IMG_1370Every bite of food at my mom’s house tastes delicious. Soup or stew; deli sandwiches on rye with a crispy pickle; bright crunchy salads; moist chicken or pork or beef. I’m drooling as I arrive, eager to settle in at the table and eat. Soon I’m cooing like The Galloping Gourmet, my mouth too full to speak. Mom uses fresh ingredients and skilled technique, seasoned skillets and vintage pans with copper bottoms. But her secret ingredient is memory.

The meals conjure up my childhood where I would perch on a stool to chop vegetables, then help sauté them in butter or oil. After a few minutes, Mom would take the wooden spoon from me to “feel” whatever was in the pan and decide if it was proceeding correctly.  I learned to mix, knead, poach, and bake. Usually stirring by hand, but pulling out the huge stand mixer if we were whipping egg whites into meringue. Sometimes Mom’s mom was visiting and she’d occupy my stool in the kitchen. Grandma would shave impossibly thin slices of cabbage for slaw, or cut corn off the cob. Corn fritters, noodle soup, slaw – all dishes Grandma loved and probably made for my mom growing up.

When I cook, I’m channeling my mom, trying to recreate not only the taste, but the moment in time. A plate of corn fritters, fried apples, pork sausages, and sliced tomatoes is a muggy summer evening; I’m  cooling down with a tall glass of iced tea while the butter melts on the fritters. My family likes this meal, but the side dish of flashback may be lost on them.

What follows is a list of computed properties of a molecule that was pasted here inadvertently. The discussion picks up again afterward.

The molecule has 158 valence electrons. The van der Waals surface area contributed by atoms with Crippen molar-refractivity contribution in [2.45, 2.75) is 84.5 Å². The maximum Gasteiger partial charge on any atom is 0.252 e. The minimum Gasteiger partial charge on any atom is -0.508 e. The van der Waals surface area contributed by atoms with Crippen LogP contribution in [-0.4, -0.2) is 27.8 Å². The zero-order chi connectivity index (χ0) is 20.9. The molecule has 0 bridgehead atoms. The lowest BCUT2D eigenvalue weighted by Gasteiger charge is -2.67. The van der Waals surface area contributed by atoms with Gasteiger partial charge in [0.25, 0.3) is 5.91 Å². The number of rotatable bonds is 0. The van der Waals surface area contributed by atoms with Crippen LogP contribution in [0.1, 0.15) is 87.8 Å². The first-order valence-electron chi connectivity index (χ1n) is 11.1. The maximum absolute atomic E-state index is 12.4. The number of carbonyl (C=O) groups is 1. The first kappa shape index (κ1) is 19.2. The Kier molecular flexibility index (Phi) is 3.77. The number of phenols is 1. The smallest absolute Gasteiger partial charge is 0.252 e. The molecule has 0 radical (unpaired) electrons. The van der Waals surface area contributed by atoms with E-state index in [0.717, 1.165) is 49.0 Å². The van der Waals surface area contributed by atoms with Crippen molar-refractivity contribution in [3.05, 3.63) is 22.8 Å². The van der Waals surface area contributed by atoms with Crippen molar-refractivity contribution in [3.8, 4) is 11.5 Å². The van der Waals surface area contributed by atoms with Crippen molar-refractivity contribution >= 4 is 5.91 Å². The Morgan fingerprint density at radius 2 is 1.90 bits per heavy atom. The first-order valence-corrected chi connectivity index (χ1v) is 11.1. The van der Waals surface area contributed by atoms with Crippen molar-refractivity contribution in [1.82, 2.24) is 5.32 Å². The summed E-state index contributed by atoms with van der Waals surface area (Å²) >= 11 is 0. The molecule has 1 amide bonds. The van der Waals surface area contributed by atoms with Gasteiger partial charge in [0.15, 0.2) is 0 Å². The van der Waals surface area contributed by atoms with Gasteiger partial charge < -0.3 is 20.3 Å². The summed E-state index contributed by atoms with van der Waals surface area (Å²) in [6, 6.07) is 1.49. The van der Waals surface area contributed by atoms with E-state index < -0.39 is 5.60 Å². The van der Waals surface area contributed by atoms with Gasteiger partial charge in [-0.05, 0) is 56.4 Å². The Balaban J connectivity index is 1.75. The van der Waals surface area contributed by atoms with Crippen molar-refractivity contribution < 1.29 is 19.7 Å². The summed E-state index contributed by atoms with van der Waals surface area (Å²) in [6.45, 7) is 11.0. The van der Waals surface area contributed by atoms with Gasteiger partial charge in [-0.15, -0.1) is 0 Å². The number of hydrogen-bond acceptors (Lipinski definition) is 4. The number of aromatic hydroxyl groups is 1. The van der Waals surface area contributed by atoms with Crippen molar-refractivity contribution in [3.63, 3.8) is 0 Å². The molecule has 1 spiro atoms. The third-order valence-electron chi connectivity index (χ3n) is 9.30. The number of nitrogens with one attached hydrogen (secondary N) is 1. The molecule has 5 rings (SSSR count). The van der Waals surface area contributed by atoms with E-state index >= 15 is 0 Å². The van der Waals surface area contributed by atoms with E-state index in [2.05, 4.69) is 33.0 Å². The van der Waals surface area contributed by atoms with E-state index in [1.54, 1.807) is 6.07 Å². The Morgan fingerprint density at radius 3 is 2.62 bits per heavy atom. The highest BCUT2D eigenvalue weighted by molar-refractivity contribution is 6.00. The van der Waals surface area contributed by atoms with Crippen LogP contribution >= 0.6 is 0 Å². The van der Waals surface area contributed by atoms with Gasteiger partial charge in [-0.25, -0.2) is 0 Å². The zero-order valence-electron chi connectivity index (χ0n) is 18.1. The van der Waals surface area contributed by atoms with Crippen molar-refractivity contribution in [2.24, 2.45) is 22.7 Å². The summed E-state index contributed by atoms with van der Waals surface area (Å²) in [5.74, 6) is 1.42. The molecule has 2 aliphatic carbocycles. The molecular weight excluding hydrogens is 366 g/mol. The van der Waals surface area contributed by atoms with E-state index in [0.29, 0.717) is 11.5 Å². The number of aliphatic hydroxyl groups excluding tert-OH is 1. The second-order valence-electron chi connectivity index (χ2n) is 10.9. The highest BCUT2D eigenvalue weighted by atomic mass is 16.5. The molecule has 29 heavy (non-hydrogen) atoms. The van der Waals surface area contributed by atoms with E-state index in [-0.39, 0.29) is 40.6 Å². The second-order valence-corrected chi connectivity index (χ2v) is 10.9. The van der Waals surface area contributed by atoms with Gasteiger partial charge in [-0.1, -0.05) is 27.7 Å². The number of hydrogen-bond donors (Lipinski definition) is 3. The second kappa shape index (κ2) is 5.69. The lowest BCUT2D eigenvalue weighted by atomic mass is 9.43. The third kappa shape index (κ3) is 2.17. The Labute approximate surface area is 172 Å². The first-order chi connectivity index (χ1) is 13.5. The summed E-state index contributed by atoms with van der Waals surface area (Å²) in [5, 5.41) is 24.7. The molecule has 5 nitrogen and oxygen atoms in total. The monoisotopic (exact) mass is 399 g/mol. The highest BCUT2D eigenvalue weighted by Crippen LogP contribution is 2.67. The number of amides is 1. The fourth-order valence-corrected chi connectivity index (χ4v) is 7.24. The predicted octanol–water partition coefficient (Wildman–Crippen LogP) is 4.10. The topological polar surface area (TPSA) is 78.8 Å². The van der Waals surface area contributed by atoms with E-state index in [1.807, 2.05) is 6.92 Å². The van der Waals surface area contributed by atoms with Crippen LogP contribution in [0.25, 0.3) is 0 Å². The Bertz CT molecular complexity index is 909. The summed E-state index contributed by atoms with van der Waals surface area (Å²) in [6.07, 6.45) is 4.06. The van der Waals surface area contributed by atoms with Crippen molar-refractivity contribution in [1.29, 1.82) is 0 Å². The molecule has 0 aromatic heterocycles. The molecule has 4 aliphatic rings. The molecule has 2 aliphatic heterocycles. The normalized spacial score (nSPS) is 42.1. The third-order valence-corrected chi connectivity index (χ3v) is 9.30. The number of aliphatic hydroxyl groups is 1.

My daughter and I visited mom last week. Using a small pink bowl, mom transformed an egg and a cup of flour into delicious noodles. Stirring, kneading, and rolling out the dough until it was the right thickness. Letting the dough rest, then rolling and slicing. These lovely noodles were the base of a wonderful beef stew, and they were the star. I hope my daughter was paying attention so she can carry this tradition into a fourth generation. So, no pressure.

Not all memorable food has a long pedigree. A favorite birthday pie, or simple dish from a magazine can become enshrined if you make it again and again. My kids sometimes ask for the recipe of a dish they grew up with: chili over spaghetti, linguini with clam sauce, carrot cake. I’m happy to share and wonder if they too read the subtext between the ingredients.


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